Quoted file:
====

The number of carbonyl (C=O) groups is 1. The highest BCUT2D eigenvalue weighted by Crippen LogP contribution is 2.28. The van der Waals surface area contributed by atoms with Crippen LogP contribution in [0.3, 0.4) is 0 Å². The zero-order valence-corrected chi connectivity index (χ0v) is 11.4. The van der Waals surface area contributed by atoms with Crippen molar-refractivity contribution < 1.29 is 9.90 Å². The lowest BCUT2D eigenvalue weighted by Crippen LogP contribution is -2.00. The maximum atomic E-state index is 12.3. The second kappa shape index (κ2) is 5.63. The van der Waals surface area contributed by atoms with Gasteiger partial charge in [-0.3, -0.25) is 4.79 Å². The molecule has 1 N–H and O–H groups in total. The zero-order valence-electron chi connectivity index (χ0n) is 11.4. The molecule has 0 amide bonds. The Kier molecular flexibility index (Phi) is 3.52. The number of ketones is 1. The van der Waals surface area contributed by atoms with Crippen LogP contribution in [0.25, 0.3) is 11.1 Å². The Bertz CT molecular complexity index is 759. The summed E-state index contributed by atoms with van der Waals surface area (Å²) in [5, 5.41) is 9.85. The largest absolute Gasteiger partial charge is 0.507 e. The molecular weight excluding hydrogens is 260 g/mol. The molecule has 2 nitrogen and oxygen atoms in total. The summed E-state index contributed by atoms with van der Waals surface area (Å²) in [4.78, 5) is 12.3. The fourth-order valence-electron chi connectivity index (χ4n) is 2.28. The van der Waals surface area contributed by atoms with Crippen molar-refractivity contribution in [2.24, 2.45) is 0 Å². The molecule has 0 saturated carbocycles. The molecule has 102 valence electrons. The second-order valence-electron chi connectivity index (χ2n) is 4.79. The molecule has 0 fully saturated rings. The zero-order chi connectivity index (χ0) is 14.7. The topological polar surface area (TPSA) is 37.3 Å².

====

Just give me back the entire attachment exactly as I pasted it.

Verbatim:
The number of carbonyl (C=O) groups is 1. The highest BCUT2D eigenvalue weighted by Crippen LogP contribution is 2.28. The van der Waals surface area contributed by atoms with Crippen LogP contribution in [0.3, 0.4) is 0 Å². The zero-order valence-corrected chi connectivity index (χ0v) is 11.4. The van der Waals surface area contributed by atoms with Crippen molar-refractivity contribution < 1.29 is 9.90 Å². The lowest BCUT2D eigenvalue weighted by Crippen LogP contribution is -2.00. The maximum atomic E-state index is 12.3. The second kappa shape index (κ2) is 5.63. The van der Waals surface area contributed by atoms with Gasteiger partial charge in [-0.3, -0.25) is 4.79 Å². The molecule has 1 N–H and O–H groups in total. The zero-order valence-electron chi connectivity index (χ0n) is 11.4. The molecule has 0 amide bonds. The Kier molecular flexibility index (Phi) is 3.52. The number of ketones is 1. The van der Waals surface area contributed by atoms with Crippen LogP contribution in [0.25, 0.3) is 11.1 Å². The Bertz CT molecular complexity index is 759. The summed E-state index contributed by atoms with van der Waals surface area (Å²) in [5, 5.41) is 9.85. The largest absolute Gasteiger partial charge is 0.507 e. The molecular weight excluding hydrogens is 260 g/mol. The molecule has 2 nitrogen and oxygen atoms in total. The summed E-state index contributed by atoms with van der Waals surface area (Å²) in [4.78, 5) is 12.3. The fourth-order valence-electron chi connectivity index (χ4n) is 2.28. The van der Waals surface area contributed by atoms with Crippen molar-refractivity contribution in [2.24, 2.45) is 0 Å². The molecule has 0 saturated carbocycles. The molecule has 102 valence electrons. The second-order valence-electron chi connectivity index (χ2n) is 4.79. The molecule has 0 fully saturated rings. The zero-order chi connectivity index (χ0) is 14.7. The topological polar surface area (TPSA) is 37.3 Å².